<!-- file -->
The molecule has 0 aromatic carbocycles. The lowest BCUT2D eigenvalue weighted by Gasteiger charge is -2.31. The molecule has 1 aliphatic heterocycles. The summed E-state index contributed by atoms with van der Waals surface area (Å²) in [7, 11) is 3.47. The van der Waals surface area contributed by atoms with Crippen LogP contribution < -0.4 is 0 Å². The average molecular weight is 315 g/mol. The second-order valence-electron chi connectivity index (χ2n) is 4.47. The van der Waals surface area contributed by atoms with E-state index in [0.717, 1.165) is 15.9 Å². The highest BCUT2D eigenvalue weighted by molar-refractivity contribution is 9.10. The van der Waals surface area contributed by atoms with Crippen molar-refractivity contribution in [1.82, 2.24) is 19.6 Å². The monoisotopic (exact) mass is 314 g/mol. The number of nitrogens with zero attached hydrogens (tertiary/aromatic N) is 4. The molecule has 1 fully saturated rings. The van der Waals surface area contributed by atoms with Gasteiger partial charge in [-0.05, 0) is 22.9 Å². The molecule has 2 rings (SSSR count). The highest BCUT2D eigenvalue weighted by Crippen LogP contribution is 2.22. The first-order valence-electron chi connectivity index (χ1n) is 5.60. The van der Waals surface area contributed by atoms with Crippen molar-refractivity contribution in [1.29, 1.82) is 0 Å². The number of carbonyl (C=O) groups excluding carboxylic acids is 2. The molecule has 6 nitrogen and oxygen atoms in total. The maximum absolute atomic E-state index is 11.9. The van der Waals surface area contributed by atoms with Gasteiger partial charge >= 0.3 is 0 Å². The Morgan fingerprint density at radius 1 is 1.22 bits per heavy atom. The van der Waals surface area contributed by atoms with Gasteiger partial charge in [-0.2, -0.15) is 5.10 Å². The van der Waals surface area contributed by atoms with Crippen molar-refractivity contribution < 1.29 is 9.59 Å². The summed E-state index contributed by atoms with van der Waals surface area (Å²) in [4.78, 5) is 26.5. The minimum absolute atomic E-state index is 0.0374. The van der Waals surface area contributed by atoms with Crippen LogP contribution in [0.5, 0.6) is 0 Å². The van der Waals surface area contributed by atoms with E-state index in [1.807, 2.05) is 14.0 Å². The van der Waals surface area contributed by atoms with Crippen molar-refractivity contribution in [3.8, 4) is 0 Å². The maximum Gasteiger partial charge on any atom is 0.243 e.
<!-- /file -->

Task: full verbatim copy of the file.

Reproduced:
The molecule has 0 aromatic carbocycles. The lowest BCUT2D eigenvalue weighted by Gasteiger charge is -2.31. The molecule has 1 aliphatic heterocycles. The summed E-state index contributed by atoms with van der Waals surface area (Å²) in [7, 11) is 3.47. The van der Waals surface area contributed by atoms with Crippen LogP contribution < -0.4 is 0 Å². The average molecular weight is 315 g/mol. The second-order valence-electron chi connectivity index (χ2n) is 4.47. The van der Waals surface area contributed by atoms with E-state index in [0.717, 1.165) is 15.9 Å². The highest BCUT2D eigenvalue weighted by molar-refractivity contribution is 9.10. The van der Waals surface area contributed by atoms with Crippen molar-refractivity contribution in [1.82, 2.24) is 19.6 Å². The monoisotopic (exact) mass is 314 g/mol. The number of nitrogens with zero attached hydrogens (tertiary/aromatic N) is 4. The molecule has 1 fully saturated rings. The van der Waals surface area contributed by atoms with Gasteiger partial charge in [-0.05, 0) is 22.9 Å². The molecule has 2 rings (SSSR count). The highest BCUT2D eigenvalue weighted by Crippen LogP contribution is 2.22. The first-order valence-electron chi connectivity index (χ1n) is 5.60. The van der Waals surface area contributed by atoms with Crippen molar-refractivity contribution in [1.29, 1.82) is 0 Å². The number of carbonyl (C=O) groups excluding carboxylic acids is 2. The molecule has 6 nitrogen and oxygen atoms in total. The maximum absolute atomic E-state index is 11.9. The van der Waals surface area contributed by atoms with Gasteiger partial charge >= 0.3 is 0 Å². The Morgan fingerprint density at radius 1 is 1.22 bits per heavy atom. The van der Waals surface area contributed by atoms with Gasteiger partial charge in [-0.2, -0.15) is 5.10 Å². The van der Waals surface area contributed by atoms with Crippen molar-refractivity contribution < 1.29 is 9.59 Å². The summed E-state index contributed by atoms with van der Waals surface area (Å²) in [4.78, 5) is 26.5. The minimum absolute atomic E-state index is 0.0374. The van der Waals surface area contributed by atoms with Crippen LogP contribution in [0.5, 0.6) is 0 Å². The van der Waals surface area contributed by atoms with E-state index in [1.807, 2.05) is 14.0 Å². The van der Waals surface area contributed by atoms with Crippen molar-refractivity contribution in [3.8, 4) is 0 Å². The maximum Gasteiger partial charge on any atom is 0.243 e.